July 9, 2021 at 05:21:30 AM
On June 30, 2021, Climate Tracker and Break Free from Plastic launched a report titled The Plastic Pandemic: Has COVID-19 Shifted the Media Discourse on Plastics in Southeast Asia?, which assessed media coverage of plastics in Southeast Asia before and during the COVID-19 pandemic.
The report, which is the first of its kind as it delves into the narrative frames used by journalists to communicate the issue of plastic pollution in Southeast Asia, draws from an in-depth analysis of media coverage in Malaysia, Indonesia, Thailand, Vietnam, and the Philippines as well as interviews with a total of 43 journalists and media practitioners from the region.
The report found that plastics, which are made from fossil fuels, were rarely discussed in the context of climate change. “Since climate change is one of the threats to long-term stability in Southeast Asia, there is really a need to address the plastics problem with renewed urgency,” said Patricia Valerio, Climate Tracker Research Manager.
“Despite the efforts of Break Free from Plastic Asia Pacific and its members to shift the narrative, more work needs to be done in countering greenwashing and PR stunts of corporations which are geared towards stopgap measures,” added Jed Alegado, Senior Communications Officer for Break Free from Plastic, Asia Pacific. “Clearly, we need to strengthen the link between plastics and climate in the Asia Pacific region.”
Another one of the report’s main findings is that, since media coverage focused on reducing plastic consumption instead of production, there was a heavy focus on individual responsibility and little scrutiny of plastic producers. The increase in plastic waste that accompanied the COVID-19 pandemic did not significantly shift this discourse.
“I found the notion that Southeast Asian media coverage is focused on individual responsibility instead of corporate and government accountability most compelling,” said Janssen Calvelo, Break Free from Plastic’s Network Organizer for Southeast Asia, about the report. “It posits that there is still much work to be done in sending the message that unless multinational and large corporations stop plastic production and ASEAN governments implement enabling environment through policies, real and substantial solutions to plastic will not be achieved.”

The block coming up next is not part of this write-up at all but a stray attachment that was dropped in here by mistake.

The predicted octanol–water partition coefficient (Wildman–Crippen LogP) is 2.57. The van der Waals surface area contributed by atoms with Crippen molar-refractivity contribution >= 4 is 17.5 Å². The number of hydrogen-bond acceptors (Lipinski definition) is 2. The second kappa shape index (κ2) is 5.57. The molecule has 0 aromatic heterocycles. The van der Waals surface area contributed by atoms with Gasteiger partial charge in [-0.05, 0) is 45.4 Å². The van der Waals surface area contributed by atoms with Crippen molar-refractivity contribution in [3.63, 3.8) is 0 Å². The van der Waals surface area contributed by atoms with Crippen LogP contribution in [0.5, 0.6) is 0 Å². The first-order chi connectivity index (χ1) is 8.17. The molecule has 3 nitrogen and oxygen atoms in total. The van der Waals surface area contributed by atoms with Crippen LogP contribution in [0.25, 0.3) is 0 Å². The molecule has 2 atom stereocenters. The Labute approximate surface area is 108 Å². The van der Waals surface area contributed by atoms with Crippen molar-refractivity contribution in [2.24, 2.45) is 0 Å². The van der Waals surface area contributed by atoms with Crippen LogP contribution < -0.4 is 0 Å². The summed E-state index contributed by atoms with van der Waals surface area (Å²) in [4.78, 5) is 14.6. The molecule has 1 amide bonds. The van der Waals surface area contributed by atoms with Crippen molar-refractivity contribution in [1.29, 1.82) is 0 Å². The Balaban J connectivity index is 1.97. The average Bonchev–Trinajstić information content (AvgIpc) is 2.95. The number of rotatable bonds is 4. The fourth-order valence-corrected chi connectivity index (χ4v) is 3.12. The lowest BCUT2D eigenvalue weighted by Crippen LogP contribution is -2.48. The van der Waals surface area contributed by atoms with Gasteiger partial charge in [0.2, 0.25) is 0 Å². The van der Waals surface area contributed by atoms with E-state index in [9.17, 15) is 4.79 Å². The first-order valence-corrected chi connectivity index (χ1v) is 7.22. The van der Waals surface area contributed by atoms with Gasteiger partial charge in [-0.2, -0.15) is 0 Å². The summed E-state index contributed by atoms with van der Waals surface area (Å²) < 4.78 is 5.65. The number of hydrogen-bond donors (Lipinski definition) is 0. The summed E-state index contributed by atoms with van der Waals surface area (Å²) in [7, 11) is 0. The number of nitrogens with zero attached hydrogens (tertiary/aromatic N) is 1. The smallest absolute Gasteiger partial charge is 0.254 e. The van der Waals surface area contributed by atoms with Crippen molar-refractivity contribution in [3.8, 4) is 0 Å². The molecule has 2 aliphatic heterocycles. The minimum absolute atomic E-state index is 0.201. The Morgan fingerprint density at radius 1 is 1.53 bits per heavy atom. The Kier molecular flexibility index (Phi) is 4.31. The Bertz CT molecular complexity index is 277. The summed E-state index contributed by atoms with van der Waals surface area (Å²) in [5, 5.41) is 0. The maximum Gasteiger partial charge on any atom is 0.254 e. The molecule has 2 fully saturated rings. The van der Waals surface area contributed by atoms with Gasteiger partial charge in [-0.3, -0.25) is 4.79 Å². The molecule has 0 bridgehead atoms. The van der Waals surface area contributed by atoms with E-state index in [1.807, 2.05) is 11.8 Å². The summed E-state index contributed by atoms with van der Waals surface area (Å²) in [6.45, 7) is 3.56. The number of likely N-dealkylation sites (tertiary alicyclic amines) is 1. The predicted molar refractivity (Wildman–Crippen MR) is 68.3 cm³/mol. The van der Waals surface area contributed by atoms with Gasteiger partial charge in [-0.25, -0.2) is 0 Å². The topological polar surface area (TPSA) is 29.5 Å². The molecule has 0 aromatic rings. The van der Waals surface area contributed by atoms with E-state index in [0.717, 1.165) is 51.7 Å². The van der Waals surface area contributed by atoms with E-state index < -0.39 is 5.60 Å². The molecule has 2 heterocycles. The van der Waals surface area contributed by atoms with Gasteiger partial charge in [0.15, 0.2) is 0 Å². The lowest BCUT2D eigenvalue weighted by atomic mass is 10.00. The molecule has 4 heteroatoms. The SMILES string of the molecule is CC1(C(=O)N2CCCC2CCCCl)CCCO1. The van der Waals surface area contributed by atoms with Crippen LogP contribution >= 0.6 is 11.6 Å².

Journalists across the region also faced multiple challenges in reporting on plastics. For example, in Malaysia, physical safety emerged as a concern among journalists who wanted to conduct investigations on plastic recycling factories. “Freedom of information is important and good for everyone,” said Heng Kiah Chun, Greenpeace Malaysia Campaigner, about the lack
of freedom-of-information laws in Malaysia. “Journalists and activists are having a hard time accessing reliable data from the government.”
Still, the report shows that plastics were negatively framed across all Southeast Asian countries studied — an encouraging sign for advocates against plastic use. “The most interesting part of the report is learning that our effort since at least two decades ago to push the narrative against plastic pollution has been successful,” said Rahyang Nusantara, Indonesia Plastic Bag Diet Movement National Coordinator. “In Indonesia itself, 93 percent of media articles framed plastics negatively.”
Journalists who want to deepen their reporting on the problem of plastic pollution are welcome to get in touch with organizations such as Break Free from Plastic and its partners.
“Media practitioners, as well as those who are helping in further professionalizing this noble work, can get help from civil society organizations working on plastic pollution. We can offer collaborations, leads, and help in framing and angles of your story ideas,” Alegado said. “We need to dig deeper into the plastic pollution crisis from production up to disposal as well as its links to other social and environmental justice issues.”
“Plastic pollution does not only impact our environment, but also has long-lasting and well-documented impacts on human rights, climate change, economy, and diplomacy, to name a few,” added Calvelo. “Feel free to reach out to us for more information and case studies.”
Both the full report and an executive summary can be found here. A podcast that gives an overview of country researchers’ perspectives can be found on Spotify, Apple Podcasts, Google Podcast, and Stitcher.
For more information, please contact the following:
Break Free from Plastic Asia Pacific Senior Communications Officer
Climate Tracker Research Manager